You can use git reset without any file name to undo all due changes. This can come handy when there are too many files to be listed one by one.

share|improve this answer
371  
To undo git add . use git reset –  takeshin May 26 '10 at 10:53
39  
Nice alias for unstaging files: ` git config --global alias.unstage='reset HEAD --'` –  takeshin Jun 28 '10 at 13:08
65  
^Thanks. Small correction: no equals sign. git config --global alias.unstage 'reset HEAD --' Now I can use git unstage myfile –  kristi Feb 27 '11 at 23:07
8  
Rhubarb's answer is when you don't have committed anything yet, so HEAD isn't set. Both solution works when HEAD is set. –  Philippe Rathé Sep 12 '11 at 15:49
14  
Rhubarb's answer is incorrect as it describes a different scenario, not what the OP asked about. 'git reset' is the correct way to unstage a file -- you can see that even by checking what git prints: "Unstaged changes after reset...". –  Gilead Oct 18 '11 at 13:39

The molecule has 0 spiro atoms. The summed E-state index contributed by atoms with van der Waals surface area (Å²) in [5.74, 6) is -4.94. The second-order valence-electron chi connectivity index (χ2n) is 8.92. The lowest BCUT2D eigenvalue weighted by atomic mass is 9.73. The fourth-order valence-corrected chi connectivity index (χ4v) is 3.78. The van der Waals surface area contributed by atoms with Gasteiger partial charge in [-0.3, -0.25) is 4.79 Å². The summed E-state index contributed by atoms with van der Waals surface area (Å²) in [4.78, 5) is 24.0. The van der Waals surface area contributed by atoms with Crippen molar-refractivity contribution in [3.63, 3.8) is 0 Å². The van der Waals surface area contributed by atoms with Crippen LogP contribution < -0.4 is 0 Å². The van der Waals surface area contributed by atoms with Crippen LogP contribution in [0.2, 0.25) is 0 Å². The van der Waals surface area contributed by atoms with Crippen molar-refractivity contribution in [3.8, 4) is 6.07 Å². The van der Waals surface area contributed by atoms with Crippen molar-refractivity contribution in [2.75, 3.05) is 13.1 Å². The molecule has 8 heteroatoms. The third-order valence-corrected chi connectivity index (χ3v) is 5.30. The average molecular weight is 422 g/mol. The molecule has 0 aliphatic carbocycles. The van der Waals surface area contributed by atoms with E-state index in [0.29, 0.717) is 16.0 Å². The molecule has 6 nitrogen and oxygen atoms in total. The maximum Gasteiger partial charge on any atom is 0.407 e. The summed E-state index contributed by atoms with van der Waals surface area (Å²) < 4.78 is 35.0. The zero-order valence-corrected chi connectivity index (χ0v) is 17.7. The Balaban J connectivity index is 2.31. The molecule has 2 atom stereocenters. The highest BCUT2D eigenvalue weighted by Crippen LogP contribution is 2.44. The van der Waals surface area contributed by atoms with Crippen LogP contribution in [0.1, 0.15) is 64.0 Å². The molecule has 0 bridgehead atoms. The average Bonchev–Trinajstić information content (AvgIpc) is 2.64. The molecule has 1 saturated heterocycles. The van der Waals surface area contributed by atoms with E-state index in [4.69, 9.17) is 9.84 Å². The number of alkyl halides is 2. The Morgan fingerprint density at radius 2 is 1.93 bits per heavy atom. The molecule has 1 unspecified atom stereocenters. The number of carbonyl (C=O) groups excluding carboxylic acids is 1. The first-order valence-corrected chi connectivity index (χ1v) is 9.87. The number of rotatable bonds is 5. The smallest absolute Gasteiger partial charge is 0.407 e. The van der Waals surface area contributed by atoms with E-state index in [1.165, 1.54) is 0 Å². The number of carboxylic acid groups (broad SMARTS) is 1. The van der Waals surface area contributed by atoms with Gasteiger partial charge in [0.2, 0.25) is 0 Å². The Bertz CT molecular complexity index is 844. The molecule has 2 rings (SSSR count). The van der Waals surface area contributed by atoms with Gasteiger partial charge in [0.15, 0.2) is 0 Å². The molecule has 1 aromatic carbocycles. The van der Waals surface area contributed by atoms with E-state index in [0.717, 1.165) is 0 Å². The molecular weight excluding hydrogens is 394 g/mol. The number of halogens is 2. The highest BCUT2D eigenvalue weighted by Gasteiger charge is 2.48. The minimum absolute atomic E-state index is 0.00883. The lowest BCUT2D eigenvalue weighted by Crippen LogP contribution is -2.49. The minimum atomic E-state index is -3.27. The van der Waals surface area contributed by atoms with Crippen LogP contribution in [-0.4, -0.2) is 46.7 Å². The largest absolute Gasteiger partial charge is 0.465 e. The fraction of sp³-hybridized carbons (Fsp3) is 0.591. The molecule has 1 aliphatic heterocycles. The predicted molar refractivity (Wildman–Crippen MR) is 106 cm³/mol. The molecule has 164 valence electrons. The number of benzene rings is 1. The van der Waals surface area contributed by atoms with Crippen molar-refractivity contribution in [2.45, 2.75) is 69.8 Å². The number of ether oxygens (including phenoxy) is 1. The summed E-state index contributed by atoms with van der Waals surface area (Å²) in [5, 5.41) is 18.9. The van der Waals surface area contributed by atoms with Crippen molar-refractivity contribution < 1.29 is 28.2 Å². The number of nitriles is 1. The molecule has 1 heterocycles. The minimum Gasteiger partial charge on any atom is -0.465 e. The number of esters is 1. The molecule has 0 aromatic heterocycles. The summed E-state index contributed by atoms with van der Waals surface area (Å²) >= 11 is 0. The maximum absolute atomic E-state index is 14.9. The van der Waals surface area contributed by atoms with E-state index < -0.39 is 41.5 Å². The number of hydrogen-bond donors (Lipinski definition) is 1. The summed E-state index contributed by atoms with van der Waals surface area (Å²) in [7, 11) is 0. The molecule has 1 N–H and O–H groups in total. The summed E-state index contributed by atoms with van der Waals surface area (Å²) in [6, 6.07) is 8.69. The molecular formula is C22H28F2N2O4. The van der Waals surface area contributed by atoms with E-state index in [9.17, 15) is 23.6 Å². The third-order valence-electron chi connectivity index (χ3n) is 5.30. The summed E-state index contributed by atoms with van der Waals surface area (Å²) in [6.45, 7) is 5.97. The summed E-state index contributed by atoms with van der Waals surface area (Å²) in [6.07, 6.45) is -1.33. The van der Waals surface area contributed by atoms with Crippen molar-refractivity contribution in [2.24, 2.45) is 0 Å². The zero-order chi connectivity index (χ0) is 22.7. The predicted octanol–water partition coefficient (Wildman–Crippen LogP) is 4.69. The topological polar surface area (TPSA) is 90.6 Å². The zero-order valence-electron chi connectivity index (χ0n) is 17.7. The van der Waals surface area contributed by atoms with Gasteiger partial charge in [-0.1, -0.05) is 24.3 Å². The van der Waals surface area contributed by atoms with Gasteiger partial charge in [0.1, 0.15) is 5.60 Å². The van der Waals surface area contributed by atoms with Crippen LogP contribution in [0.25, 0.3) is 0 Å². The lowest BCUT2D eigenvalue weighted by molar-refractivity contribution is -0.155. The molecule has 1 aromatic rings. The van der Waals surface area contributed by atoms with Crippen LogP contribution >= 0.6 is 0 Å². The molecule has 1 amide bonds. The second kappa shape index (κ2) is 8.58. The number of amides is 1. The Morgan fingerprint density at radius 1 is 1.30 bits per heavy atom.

You want:

git rm --cached <added_file_to_undo>

Reasoning:

When I was new this, I first tried

git reset .

(to undo my entire initial add), only to get this (not so) helpful message:

fatal: Failed to resolve 'HEAD' as a valid ref.

It turns out that this is because the HEAD ref (branch?) doesn't exist until after the first commit. That is, you'll run into the same beginner's problem as me if your workflow, like mine, was something like:

  1. cd to my great new project directory to try out Git, the new hotness
  2. git init
  3. git add .
  4. git status

    ... lots of crap scrolls by ...

    => Damn, I didn't want to add all of that.

  5. google "undo git add"

    => find Stack Overflow - yay

  6. git reset .